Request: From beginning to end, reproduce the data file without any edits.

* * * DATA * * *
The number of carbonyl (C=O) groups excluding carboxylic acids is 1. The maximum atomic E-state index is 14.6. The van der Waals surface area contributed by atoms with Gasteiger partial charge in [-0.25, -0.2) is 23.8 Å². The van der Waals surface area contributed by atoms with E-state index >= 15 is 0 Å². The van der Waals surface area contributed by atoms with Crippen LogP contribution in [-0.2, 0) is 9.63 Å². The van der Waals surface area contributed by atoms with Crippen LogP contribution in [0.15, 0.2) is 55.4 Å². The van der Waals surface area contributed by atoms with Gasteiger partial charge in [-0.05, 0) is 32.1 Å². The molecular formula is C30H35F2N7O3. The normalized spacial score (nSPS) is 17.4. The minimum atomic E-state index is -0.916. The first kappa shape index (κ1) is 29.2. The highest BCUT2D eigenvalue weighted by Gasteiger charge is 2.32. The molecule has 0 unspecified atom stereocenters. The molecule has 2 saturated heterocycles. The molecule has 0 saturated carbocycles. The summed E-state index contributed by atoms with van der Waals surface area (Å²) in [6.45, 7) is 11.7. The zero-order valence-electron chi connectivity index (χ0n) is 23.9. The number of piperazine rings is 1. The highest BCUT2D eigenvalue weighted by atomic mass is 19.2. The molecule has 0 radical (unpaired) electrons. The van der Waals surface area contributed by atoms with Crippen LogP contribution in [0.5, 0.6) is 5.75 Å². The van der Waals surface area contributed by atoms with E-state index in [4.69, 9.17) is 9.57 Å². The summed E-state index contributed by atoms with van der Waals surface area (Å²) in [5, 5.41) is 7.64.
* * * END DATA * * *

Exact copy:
The number of carbonyl (C=O) groups excluding carboxylic acids is 1. The maximum atomic E-state index is 14.6. The van der Waals surface area contributed by atoms with Gasteiger partial charge in [-0.25, -0.2) is 23.8 Å². The van der Waals surface area contributed by atoms with E-state index >= 15 is 0 Å². The van der Waals surface area contributed by atoms with Crippen LogP contribution in [-0.2, 0) is 9.63 Å². The van der Waals surface area contributed by atoms with Crippen LogP contribution in [0.15, 0.2) is 55.4 Å². The van der Waals surface area contributed by atoms with Gasteiger partial charge in [-0.05, 0) is 32.1 Å². The molecular formula is C30H35F2N7O3. The normalized spacial score (nSPS) is 17.4. The minimum atomic E-state index is -0.916. The first kappa shape index (κ1) is 29.2. The highest BCUT2D eigenvalue weighted by Gasteiger charge is 2.32. The molecule has 0 unspecified atom stereocenters. The molecule has 2 saturated heterocycles. The molecule has 0 saturated carbocycles. The summed E-state index contributed by atoms with van der Waals surface area (Å²) in [6.45, 7) is 11.7. The zero-order valence-electron chi connectivity index (χ0n) is 23.9. The number of piperazine rings is 1. The highest BCUT2D eigenvalue weighted by atomic mass is 19.2. The molecule has 0 radical (unpaired) electrons. The van der Waals surface area contributed by atoms with Crippen LogP contribution in [0.5, 0.6) is 5.75 Å². The van der Waals surface area contributed by atoms with E-state index in [4.69, 9.17) is 9.57 Å². The summed E-state index contributed by atoms with van der Waals surface area (Å²) in [5, 5.41) is 7.64.